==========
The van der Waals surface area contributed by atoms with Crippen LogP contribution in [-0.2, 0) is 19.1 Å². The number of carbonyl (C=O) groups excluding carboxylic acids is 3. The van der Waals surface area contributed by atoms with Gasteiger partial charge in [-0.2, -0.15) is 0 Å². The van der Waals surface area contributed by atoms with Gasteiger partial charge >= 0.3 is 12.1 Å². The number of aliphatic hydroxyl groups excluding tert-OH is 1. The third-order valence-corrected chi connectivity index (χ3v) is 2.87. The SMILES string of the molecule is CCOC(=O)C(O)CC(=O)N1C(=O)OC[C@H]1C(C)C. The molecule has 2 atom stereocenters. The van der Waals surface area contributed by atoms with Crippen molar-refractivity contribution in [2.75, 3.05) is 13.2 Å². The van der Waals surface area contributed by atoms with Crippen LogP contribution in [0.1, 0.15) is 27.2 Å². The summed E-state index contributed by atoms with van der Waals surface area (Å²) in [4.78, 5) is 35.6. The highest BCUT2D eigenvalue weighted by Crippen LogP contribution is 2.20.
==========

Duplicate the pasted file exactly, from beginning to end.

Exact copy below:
The van der Waals surface area contributed by atoms with Crippen LogP contribution in [-0.2, 0) is 19.1 Å². The number of carbonyl (C=O) groups excluding carboxylic acids is 3. The van der Waals surface area contributed by atoms with Gasteiger partial charge in [-0.2, -0.15) is 0 Å². The van der Waals surface area contributed by atoms with Gasteiger partial charge >= 0.3 is 12.1 Å². The number of aliphatic hydroxyl groups excluding tert-OH is 1. The third-order valence-corrected chi connectivity index (χ3v) is 2.87. The SMILES string of the molecule is CCOC(=O)C(O)CC(=O)N1C(=O)OC[C@H]1C(C)C. The molecule has 2 atom stereocenters. The van der Waals surface area contributed by atoms with Crippen molar-refractivity contribution in [2.75, 3.05) is 13.2 Å². The van der Waals surface area contributed by atoms with Crippen LogP contribution in [0.1, 0.15) is 27.2 Å². The summed E-state index contributed by atoms with van der Waals surface area (Å²) in [4.78, 5) is 35.6. The highest BCUT2D eigenvalue weighted by Crippen LogP contribution is 2.20.